Around a million years ago, I led the user experience and technology area of a project that attempted to quantify audience sentiment and acceptance for digital marketing and advertising practices. The project was funded by Intel, run by AOL and used sample campaigns from Hilton and Nissan as well as FexEx and others through a partnership with IPG and Omnicom. The Nielsen organization led the research which paid people to participate. There were various living room sets built inside CompUSA stores and the test subjects were paid between $10 and $50 to participate depending on their life status (a doctor might get paid more than a student).
Several ad models were sandwiched into typical web video viewing sessions that included long and short pre-roll ads (before the video such as YouTube), post-roll ads (after the video), commercial breaks (like Hulu) as well as other more abstract models.
Months and months of physical research and painstakingly compiled metrics normalizing the data against demographics, psychographics and geographics, yielded a clear and indisputable result. People hate ads. Wha?
Ok, now we know. Now we know quantifiably, not just intuitively. The interesting part was a more nuanced area of the exercise that looked at targeting, specifically providing information to users that was of interest, but in the form of soft advertising. What we learned was the basis for Google's billions of dollars of valuation thanks to their AdSense technology. If users are looking for something, and you can return a reasonable answer or resource that addresses their desires, the experience becomes informational, appropriate and well received—flipping the signal-to-noise ratio or ham-to-spam ratio into a workable relationship with the consumer.
o here's my suggestion. As a consumer, I'd be more than willing to give advertisers a lot of information about who I am and what interests me if they promise to transform their spam into ham, or even bacon.
Here goes; I don't have kids, so no more diaper ads! I do have a dog, so send me some dog-treat coupons ok? I'm a techie; drive a Prius, I'm turned on by LED light bulbs and I'm an Apple user. I don't eat ice cream, I do drink mineral water, and I'm fond of Thai. Vampires or zombies? Definitely vampires. And, *squirm,* I'm a Brony - TMI?
ey all you wary consumers, give it up! Be willing to give up some voluntary information. You don't have to admit to smoking cigarettes or being a boozer (your grocery loyalty card data has already been sold to your health insurance company) you might stand to get some relief without ever seeing that HEAD-ON commercial again!
What we need is a Netflix prize, but for marketing standards.
Instead of invasive violations of our basic privacy, how about we create an opt-in large-scale predictive modeling algorithm based on a voluntary and updatable set of data?
The Netflix Prize was an open competition that began on October 2, 2006, to award $1,000,000 for the best collaborative filtering algorithm to predict user ratings for films based on previous ratings. This kind of rating system could serve as the basis for recognizing patterns in consumer supplied data about products and services.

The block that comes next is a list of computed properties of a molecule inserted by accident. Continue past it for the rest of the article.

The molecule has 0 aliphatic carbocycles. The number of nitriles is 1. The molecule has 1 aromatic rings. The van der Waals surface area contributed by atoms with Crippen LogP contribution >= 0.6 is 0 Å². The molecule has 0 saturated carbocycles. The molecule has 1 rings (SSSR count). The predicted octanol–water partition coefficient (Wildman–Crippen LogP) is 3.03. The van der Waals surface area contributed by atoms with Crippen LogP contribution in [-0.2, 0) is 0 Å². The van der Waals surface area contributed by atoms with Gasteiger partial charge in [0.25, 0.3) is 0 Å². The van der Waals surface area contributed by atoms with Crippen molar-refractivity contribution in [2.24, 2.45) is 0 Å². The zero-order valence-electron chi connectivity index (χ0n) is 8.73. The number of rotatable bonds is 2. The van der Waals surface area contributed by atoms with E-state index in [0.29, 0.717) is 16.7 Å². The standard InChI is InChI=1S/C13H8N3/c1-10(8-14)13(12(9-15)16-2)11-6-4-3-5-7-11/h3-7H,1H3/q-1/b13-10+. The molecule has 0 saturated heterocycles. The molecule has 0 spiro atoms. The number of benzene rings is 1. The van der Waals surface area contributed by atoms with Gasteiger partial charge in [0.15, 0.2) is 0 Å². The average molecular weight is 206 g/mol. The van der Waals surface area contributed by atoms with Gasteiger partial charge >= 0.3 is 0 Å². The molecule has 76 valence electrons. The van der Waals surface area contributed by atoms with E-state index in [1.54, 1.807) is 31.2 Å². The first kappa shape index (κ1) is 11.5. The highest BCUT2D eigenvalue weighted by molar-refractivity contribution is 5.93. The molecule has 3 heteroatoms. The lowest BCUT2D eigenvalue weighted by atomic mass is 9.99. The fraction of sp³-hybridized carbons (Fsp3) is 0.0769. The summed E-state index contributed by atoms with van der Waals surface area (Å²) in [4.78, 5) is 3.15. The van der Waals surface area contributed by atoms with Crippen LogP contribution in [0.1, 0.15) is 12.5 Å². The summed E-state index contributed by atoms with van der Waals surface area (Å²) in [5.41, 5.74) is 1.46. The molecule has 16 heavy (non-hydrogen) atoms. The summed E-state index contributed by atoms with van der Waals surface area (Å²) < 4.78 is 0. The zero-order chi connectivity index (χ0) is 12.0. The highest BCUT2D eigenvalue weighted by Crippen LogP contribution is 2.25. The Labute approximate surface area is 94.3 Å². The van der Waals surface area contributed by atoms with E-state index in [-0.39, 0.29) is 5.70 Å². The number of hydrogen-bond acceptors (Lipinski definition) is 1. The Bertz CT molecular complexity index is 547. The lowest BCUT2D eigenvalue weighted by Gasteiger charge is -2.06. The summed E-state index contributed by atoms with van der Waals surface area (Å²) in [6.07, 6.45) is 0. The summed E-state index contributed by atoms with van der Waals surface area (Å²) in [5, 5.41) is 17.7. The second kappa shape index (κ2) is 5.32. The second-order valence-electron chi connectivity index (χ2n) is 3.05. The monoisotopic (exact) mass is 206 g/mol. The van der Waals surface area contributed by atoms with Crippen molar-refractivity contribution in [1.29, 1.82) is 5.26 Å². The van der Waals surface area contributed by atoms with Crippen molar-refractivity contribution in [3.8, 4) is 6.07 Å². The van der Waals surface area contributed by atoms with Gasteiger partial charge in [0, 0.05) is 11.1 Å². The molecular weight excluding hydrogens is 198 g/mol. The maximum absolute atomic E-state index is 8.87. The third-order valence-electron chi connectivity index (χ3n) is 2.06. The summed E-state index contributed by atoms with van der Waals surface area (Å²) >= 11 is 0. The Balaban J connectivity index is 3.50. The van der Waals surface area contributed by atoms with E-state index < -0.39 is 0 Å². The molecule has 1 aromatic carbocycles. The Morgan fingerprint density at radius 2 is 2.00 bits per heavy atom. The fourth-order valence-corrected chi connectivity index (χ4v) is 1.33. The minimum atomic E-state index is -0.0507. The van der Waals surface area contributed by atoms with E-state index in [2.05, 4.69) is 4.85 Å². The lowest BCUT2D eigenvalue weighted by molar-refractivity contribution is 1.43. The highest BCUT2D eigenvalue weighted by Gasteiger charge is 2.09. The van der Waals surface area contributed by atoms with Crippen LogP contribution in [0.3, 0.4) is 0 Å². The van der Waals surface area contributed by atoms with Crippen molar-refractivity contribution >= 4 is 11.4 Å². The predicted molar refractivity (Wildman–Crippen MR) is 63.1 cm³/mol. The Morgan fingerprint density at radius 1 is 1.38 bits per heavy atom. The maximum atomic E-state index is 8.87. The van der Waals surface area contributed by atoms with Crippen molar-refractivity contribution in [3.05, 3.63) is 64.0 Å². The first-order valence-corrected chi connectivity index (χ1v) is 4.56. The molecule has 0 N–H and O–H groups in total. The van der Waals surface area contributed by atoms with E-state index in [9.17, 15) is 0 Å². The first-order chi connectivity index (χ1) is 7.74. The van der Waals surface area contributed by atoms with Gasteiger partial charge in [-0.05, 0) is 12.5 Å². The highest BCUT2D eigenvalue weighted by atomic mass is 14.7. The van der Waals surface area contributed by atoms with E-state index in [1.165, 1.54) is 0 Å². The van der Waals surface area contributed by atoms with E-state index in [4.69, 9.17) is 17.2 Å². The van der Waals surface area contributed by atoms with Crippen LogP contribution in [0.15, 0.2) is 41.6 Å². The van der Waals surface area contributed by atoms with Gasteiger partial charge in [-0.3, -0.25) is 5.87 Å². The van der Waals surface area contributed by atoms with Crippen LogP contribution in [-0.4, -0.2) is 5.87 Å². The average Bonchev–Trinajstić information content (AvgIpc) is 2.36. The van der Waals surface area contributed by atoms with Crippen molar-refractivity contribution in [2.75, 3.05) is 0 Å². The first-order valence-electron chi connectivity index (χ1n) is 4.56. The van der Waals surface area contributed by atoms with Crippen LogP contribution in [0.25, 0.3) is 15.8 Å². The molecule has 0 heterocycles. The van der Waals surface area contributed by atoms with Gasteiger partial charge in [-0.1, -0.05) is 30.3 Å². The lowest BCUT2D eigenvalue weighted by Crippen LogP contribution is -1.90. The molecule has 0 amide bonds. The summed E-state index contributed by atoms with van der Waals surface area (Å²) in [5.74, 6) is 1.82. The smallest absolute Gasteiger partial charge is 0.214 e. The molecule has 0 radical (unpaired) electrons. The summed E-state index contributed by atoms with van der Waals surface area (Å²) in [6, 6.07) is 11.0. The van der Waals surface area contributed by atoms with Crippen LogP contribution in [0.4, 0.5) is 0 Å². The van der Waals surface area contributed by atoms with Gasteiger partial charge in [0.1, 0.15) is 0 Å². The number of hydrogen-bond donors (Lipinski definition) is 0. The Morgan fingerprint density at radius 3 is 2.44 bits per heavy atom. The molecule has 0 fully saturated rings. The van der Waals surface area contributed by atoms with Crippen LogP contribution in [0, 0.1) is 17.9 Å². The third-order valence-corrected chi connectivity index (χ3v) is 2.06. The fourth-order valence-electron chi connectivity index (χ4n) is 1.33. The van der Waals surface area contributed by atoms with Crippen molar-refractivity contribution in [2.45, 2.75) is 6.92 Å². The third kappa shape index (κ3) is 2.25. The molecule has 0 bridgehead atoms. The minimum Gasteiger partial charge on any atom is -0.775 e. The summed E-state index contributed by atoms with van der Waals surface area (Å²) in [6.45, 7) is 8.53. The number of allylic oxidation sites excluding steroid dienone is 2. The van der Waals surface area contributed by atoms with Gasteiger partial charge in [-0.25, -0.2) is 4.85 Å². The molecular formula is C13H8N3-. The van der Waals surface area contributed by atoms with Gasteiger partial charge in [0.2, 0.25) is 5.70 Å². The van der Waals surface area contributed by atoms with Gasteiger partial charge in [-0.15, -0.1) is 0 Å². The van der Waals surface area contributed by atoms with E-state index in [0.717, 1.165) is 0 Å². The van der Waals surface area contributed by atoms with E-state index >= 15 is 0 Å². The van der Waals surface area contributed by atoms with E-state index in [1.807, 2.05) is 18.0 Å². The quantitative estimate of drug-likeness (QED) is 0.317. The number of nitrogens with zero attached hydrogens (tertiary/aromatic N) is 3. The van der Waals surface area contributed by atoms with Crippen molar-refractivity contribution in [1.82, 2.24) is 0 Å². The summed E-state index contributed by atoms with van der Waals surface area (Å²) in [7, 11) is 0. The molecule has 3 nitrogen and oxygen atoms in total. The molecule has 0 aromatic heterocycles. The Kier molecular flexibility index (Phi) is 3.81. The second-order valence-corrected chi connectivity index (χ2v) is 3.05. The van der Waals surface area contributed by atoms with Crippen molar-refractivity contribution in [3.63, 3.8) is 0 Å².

The Netflix challenge happened over a three-year period, 40,000 teams from 186 countries made submissions. On September 21, 2009, the grand prize was given to a seven-man multinational group named BellKor’s Pragmatic Chaos, a team of Bob Bell, Martin Chabbert, Michael Jahrer, Yehuda Koren, Martin Piotte, Andreas Töscher, and Chris Volinsky that bested Netflix’s own algorithm for predicting ratings by 10.06 percent. The winners represented a collaboration of multiple teams that mashed up a variety of mathematical models to produce the winning algorithm, rather than relying on a single approach. In other words, an algorithm to wrangle other algorithms.
As a consumer I want to be in control of the messaging and monetising that clutters up my life, I want more ways to participate, less noise and information that is meaningful to me.
The Internet news-sphere was burned up recently by he Buycott App.
This is a wonderful, consumer-empowering tool for consumers to make good choices in how they support or punish companies that are not politically or ideologically aligned to their beliefs.
Buycott describes the experience as "When you use Buycott to scan a product, it will look up the product, determine what brand it belongs to, and figure out what company owns that brand (and who owns that company, ad infinitum). It will then cross-check the product owners against the companies and brands included in the campaigns you've joined, in order to tell you if the scanned product conflicts with one of your campaign commitments."
magine this kind of technology tied to your Amazon account, your Browser profiles or the other unrelenting sources targeting your mind and wallet.
The way to gain power and control over our lives as marketing targets is to take a proactive and participatory role in the conversations and implementations.
Lets build a freely distributable "Like" and "Unlike" button technology, that we as consumers can click for any product, service or company we encounter and consequently add or block those resources in our "acceptable opt-in" marketing profiles. This profile would be the basis of an opt-in large-scale predictive modeling algorithm associated with our consumer profile data. Noise canceled. Everyone's happy and the bacon has moved closer.
All I can say is, you've got to give to receive, so "give it up people!" There's ham at the end of this maze.